- “RetroArch was hacked?!” What exactly happened?
- What’s the difference between libretro, RetroArch and RALibretro?
- Why is the RetroArch’s interface so clunky?
- Why is libretro so important for the Retroachievements community?
- What exactly is the buildbot?
- How can we help the libretro project?
In August/2020 the infrastructure of the libretro/RetroArch project was the target of a cybercrime attack. Such unfortunate event brought some atention to the project. And in this article I talk a bit about what happened and also try to bring to the knowledge of the RetroAchievements community what exactly the libretro and RetroArch projects really are and why we owe them a big gratitude.
Hopefully it can bridge the gap between endusers and the crazy nerds who do the hardwork, creating the tools we use to have a lot of fun.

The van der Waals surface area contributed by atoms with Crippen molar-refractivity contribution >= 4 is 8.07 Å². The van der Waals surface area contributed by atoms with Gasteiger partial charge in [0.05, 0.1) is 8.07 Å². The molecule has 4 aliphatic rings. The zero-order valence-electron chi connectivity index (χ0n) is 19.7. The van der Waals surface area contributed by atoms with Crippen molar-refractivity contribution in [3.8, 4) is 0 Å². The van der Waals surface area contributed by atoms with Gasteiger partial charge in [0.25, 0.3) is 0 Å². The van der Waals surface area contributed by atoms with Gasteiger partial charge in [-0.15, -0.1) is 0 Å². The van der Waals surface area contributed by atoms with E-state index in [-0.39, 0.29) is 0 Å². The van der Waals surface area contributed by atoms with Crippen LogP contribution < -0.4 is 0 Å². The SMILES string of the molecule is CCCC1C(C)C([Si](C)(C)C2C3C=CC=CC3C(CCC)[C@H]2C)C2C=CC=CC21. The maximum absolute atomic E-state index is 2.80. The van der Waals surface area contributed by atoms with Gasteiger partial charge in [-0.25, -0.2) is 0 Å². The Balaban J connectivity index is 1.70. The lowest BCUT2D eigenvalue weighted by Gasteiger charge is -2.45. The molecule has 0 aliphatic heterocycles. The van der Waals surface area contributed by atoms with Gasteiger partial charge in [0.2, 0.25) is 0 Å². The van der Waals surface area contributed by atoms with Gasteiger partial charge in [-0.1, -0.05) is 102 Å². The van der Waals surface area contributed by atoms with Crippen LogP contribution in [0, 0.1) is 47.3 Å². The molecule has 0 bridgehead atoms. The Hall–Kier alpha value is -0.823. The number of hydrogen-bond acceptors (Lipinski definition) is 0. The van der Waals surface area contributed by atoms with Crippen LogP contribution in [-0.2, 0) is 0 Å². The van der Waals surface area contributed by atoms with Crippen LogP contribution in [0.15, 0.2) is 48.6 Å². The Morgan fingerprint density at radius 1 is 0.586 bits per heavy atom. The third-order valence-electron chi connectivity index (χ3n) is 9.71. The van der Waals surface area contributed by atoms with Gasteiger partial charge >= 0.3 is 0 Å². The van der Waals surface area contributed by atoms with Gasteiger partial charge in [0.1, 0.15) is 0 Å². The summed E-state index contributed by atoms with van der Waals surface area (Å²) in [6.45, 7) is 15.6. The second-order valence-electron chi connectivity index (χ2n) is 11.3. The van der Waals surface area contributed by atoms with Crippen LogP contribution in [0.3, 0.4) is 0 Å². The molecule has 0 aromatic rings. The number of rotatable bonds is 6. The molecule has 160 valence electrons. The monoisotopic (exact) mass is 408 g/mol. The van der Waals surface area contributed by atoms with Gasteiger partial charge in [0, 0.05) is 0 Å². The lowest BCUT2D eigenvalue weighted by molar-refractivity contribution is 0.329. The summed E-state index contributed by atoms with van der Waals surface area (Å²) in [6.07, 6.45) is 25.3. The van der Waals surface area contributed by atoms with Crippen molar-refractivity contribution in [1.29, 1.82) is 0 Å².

Note: this article is almost like a transcript of the RAPodcast’s episode “An Update Regarding Libretro”. If you prefer to listen to it, check it out here.
No malicious code were added to RetroArch, at all.
The attack that happened last month was aimed at deleting libretro programmers’ work and taking the tools used in their infrastructure out of operation. Specially a tool named buildbot.
So, when it comes to your data, your devices, there’s no need to worry.
Fortunately the buildbot and the code repositories are mostly restored. But they’re still working to move to a more powerful server and better automated backups.
If you want to support them to keep up their awesome work, consider a donation: https://patreon.com/libretro.
We, at RetroAchievements, use a lot of the work being done by the libretro project to offer to our community a wide variety of emulated systems supporting RetroAchievements and also a wide variety operating systems where you can play retrogames with achievements.
So, rest assured that by supporting them you’re also supporting RetroAchievements.
“RetroArch was hacked?!” What exactly happened?